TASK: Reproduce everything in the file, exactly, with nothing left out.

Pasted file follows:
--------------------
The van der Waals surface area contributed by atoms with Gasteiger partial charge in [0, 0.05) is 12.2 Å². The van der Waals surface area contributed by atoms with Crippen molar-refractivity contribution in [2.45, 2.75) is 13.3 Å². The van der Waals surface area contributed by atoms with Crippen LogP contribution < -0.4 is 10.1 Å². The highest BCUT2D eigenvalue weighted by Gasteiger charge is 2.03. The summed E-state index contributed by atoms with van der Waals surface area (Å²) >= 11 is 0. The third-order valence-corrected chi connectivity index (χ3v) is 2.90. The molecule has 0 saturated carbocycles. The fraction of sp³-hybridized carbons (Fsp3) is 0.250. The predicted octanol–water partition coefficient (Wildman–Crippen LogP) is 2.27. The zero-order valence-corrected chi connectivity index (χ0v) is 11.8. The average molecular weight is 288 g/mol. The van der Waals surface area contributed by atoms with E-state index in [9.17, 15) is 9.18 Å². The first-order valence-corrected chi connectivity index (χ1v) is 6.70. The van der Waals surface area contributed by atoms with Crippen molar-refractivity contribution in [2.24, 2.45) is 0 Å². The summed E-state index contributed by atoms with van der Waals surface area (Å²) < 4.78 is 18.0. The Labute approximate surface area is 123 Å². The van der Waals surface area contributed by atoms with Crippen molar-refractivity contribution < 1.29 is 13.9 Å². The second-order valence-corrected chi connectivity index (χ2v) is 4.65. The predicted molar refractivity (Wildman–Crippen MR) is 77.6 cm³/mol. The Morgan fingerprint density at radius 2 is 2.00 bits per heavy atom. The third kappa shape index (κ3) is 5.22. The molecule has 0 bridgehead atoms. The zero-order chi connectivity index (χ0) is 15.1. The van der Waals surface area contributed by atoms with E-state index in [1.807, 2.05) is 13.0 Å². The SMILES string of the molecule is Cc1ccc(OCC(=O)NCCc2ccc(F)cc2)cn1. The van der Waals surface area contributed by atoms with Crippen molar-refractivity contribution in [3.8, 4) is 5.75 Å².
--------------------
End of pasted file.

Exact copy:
The van der Waals surface area contributed by atoms with Gasteiger partial charge in [0, 0.05) is 12.2 Å². The van der Waals surface area contributed by atoms with Crippen molar-refractivity contribution in [2.45, 2.75) is 13.3 Å². The van der Waals surface area contributed by atoms with Crippen LogP contribution < -0.4 is 10.1 Å². The highest BCUT2D eigenvalue weighted by Gasteiger charge is 2.03. The summed E-state index contributed by atoms with van der Waals surface area (Å²) >= 11 is 0. The third-order valence-corrected chi connectivity index (χ3v) is 2.90. The molecule has 0 saturated carbocycles. The fraction of sp³-hybridized carbons (Fsp3) is 0.250. The predicted octanol–water partition coefficient (Wildman–Crippen LogP) is 2.27. The zero-order valence-corrected chi connectivity index (χ0v) is 11.8. The average molecular weight is 288 g/mol. The van der Waals surface area contributed by atoms with E-state index in [9.17, 15) is 9.18 Å². The first-order valence-corrected chi connectivity index (χ1v) is 6.70. The van der Waals surface area contributed by atoms with Crippen molar-refractivity contribution in [2.24, 2.45) is 0 Å². The summed E-state index contributed by atoms with van der Waals surface area (Å²) < 4.78 is 18.0. The Labute approximate surface area is 123 Å². The van der Waals surface area contributed by atoms with Crippen molar-refractivity contribution < 1.29 is 13.9 Å². The second-order valence-corrected chi connectivity index (χ2v) is 4.65. The predicted molar refractivity (Wildman–Crippen MR) is 77.6 cm³/mol. The Morgan fingerprint density at radius 2 is 2.00 bits per heavy atom. The third kappa shape index (κ3) is 5.22. The molecule has 0 bridgehead atoms. The zero-order chi connectivity index (χ0) is 15.1. The van der Waals surface area contributed by atoms with E-state index in [1.807, 2.05) is 13.0 Å². The SMILES string of the molecule is Cc1ccc(OCC(=O)NCCc2ccc(F)cc2)cn1. The van der Waals surface area contributed by atoms with Crippen molar-refractivity contribution in [3.8, 4) is 5.75 Å².